- Long – 150/180mm (or equivalent) where you want as much distance from the subject as possible, these lenses are often larger, and more expensive.
Can I use my existing lens as a macro lens?
The short answer is yes you can, but… you might not be able to get close enough to your subject without additional accessories. If you’re looking to start macro photography, but on a limited budget, then there are a number of options available that can help improve your lens’ ability to focus on close subjects including extension tubes, close-up filters, and reversing rings.
If you’ve used your current lens(es) and can’t get close enough to your subject, then there are a number of relatively wallet friendly options for those on a budget, letting you use your existing lens for close-up and macro photography, and whilst these options may not get you as bitingly sharp images as a dedicated lens, they may be enough for you, depending on your needs.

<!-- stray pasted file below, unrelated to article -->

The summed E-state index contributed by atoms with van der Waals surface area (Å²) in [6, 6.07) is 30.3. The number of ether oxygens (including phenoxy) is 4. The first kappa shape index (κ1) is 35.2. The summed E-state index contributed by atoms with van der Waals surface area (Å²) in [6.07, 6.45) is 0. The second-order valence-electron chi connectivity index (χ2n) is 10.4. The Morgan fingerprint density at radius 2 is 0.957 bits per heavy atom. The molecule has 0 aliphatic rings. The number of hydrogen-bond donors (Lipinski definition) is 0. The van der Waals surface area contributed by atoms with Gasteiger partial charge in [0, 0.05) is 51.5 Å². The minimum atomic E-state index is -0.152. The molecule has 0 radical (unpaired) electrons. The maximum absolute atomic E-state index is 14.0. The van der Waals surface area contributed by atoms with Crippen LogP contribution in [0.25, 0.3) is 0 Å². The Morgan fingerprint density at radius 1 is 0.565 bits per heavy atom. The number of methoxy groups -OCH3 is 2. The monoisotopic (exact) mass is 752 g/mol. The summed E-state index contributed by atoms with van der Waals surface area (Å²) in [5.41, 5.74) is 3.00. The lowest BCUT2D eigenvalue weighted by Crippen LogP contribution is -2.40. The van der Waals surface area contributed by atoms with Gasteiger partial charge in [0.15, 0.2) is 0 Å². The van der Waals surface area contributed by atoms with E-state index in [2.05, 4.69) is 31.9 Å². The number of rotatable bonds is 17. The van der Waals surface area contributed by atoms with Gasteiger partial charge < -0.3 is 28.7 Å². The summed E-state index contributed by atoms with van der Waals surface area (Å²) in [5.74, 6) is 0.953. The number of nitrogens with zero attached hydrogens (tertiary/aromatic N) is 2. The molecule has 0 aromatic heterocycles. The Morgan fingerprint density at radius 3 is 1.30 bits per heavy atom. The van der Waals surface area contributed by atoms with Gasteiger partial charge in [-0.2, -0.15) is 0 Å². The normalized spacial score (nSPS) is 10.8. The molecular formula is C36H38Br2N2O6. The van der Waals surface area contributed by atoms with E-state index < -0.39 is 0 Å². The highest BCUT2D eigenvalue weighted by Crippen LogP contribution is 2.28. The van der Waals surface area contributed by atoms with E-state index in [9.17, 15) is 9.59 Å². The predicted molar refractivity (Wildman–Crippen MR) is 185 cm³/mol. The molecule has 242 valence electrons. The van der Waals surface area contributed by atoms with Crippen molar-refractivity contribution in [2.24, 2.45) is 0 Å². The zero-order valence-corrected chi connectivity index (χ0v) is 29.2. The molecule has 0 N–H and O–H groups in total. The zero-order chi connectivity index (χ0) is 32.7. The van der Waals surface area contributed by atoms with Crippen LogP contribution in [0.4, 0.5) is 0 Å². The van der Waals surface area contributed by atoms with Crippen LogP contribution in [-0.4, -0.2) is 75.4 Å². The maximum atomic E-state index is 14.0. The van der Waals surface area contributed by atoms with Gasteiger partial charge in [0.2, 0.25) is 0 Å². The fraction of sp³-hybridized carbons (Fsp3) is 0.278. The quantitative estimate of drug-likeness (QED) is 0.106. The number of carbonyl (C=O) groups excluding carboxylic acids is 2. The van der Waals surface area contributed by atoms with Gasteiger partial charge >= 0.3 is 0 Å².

Canon EF 18-55mm lens shows the close-focus distance on the side, 0.28m or 28cm.
Some zoom or kit lenses are better than others, and some do offer a reasonable close-up focus distance, but some simply don’t have the ability needed. You should be able to see the close-up focus distance on the side of your lens, but if not, you can look it up on the manufacturer’s website.
Option 1 – Extension tubes
Ensure you get ones with electrical contacts (and AF support) as this will enable auto-focus as well as lens settings to be controlled by the camera. Beware that the expense of these could be put towards a budget macro lens. However, you can get a set of budget extension tubes from as little as £22.